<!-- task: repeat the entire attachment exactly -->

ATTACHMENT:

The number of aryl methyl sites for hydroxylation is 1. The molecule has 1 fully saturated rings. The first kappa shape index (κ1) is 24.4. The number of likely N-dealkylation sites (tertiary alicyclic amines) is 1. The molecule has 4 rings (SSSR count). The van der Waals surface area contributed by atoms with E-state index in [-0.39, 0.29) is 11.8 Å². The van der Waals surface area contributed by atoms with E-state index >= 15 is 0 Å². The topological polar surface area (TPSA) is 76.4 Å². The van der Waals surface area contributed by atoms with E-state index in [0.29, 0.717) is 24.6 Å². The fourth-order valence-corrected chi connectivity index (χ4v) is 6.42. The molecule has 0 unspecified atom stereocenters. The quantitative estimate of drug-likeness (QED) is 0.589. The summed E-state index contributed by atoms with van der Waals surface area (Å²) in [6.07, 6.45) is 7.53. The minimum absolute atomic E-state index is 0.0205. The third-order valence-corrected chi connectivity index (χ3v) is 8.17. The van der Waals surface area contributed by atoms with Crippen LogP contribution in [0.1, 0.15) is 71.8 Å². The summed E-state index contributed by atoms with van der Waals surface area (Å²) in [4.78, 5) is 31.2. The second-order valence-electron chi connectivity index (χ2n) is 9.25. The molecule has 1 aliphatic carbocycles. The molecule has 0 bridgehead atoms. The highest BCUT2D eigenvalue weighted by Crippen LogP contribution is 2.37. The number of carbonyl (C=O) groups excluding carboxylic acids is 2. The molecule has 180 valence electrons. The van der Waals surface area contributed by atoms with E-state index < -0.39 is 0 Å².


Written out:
The number of aryl methyl sites for hydroxylation is 1. The molecule has 1 fully saturated rings. The first kappa shape index (κ1) is 24.4. The number of likely N-dealkylation sites (tertiary alicyclic amines) is 1. The molecule has 4 rings (SSSR count). The van der Waals surface area contributed by atoms with E-state index in [-0.39, 0.29) is 11.8 Å². The van der Waals surface area contributed by atoms with E-state index >= 15 is 0 Å². The topological polar surface area (TPSA) is 76.4 Å². The van der Waals surface area contributed by atoms with E-state index in [0.29, 0.717) is 24.6 Å². The fourth-order valence-corrected chi connectivity index (χ4v) is 6.42. The molecule has 0 unspecified atom stereocenters. The quantitative estimate of drug-likeness (QED) is 0.589. The summed E-state index contributed by atoms with van der Waals surface area (Å²) in [6.07, 6.45) is 7.53. The minimum absolute atomic E-state index is 0.0205. The third-order valence-corrected chi connectivity index (χ3v) is 8.17. The van der Waals surface area contributed by atoms with Crippen LogP contribution in [0.1, 0.15) is 71.8 Å². The summed E-state index contributed by atoms with van der Waals surface area (Å²) in [4.78, 5) is 31.2. The second-order valence-electron chi connectivity index (χ2n) is 9.25. The molecule has 1 aliphatic carbocycles. The molecule has 0 bridgehead atoms. The highest BCUT2D eigenvalue weighted by Crippen LogP contribution is 2.37. The number of carbonyl (C=O) groups excluding carboxylic acids is 2. The molecule has 180 valence electrons. The van der Waals surface area contributed by atoms with E-state index < -0.39 is 0 Å².